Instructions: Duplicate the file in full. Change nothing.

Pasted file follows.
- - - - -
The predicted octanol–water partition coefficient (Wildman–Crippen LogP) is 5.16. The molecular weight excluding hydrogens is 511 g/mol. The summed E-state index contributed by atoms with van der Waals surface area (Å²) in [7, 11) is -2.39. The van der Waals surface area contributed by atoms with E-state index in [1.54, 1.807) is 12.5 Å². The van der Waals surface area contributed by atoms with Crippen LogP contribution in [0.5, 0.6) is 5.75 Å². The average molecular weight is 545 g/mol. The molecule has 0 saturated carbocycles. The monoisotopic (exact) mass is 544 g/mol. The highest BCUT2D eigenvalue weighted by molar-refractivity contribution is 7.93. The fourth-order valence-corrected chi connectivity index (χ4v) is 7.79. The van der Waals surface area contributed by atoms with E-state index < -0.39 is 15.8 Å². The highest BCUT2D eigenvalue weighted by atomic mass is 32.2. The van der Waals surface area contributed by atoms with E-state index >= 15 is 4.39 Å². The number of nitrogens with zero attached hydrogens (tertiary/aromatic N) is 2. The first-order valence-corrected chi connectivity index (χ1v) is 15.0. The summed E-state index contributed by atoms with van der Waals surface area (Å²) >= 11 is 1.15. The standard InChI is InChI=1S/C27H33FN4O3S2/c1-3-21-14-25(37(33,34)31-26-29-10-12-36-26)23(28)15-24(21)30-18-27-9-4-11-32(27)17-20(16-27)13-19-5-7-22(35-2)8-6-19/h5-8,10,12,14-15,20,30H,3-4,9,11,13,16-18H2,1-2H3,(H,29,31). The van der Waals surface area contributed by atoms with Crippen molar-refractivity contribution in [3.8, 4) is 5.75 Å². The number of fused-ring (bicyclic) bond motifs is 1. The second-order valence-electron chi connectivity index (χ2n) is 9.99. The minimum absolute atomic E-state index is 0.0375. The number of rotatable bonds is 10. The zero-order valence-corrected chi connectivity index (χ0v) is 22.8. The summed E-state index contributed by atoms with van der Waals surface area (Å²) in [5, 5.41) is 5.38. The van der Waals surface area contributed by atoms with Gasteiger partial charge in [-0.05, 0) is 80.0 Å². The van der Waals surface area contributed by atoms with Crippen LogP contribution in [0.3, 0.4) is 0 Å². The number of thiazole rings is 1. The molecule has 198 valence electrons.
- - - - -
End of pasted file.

The predicted octanol–water partition coefficient (Wildman–Crippen LogP) is 5.16. The molecular weight excluding hydrogens is 511 g/mol. The summed E-state index contributed by atoms with van der Waals surface area (Å²) in [7, 11) is -2.39. The van der Waals surface area contributed by atoms with E-state index in [1.54, 1.807) is 12.5 Å². The van der Waals surface area contributed by atoms with Crippen LogP contribution in [0.5, 0.6) is 5.75 Å². The average molecular weight is 545 g/mol. The molecule has 0 saturated carbocycles. The monoisotopic (exact) mass is 544 g/mol. The highest BCUT2D eigenvalue weighted by molar-refractivity contribution is 7.93. The fourth-order valence-corrected chi connectivity index (χ4v) is 7.79. The van der Waals surface area contributed by atoms with E-state index < -0.39 is 15.8 Å². The highest BCUT2D eigenvalue weighted by atomic mass is 32.2. The van der Waals surface area contributed by atoms with E-state index >= 15 is 4.39 Å². The number of nitrogens with zero attached hydrogens (tertiary/aromatic N) is 2. The first-order valence-corrected chi connectivity index (χ1v) is 15.0. The summed E-state index contributed by atoms with van der Waals surface area (Å²) >= 11 is 1.15. The standard InChI is InChI=1S/C27H33FN4O3S2/c1-3-21-14-25(37(33,34)31-26-29-10-12-36-26)23(28)15-24(21)30-18-27-9-4-11-32(27)17-20(16-27)13-19-5-7-22(35-2)8-6-19/h5-8,10,12,14-15,20,30H,3-4,9,11,13,16-18H2,1-2H3,(H,29,31). The van der Waals surface area contributed by atoms with Crippen molar-refractivity contribution in [3.8, 4) is 5.75 Å². The number of fused-ring (bicyclic) bond motifs is 1. The second-order valence-electron chi connectivity index (χ2n) is 9.99. The minimum absolute atomic E-state index is 0.0375. The number of rotatable bonds is 10. The zero-order valence-corrected chi connectivity index (χ0v) is 22.8. The summed E-state index contributed by atoms with van der Waals surface area (Å²) in [5, 5.41) is 5.38. The van der Waals surface area contributed by atoms with Gasteiger partial charge in [-0.05, 0) is 80.0 Å². The van der Waals surface area contributed by atoms with Crippen LogP contribution in [0.3, 0.4) is 0 Å². The number of thiazole rings is 1. The molecule has 198 valence electrons.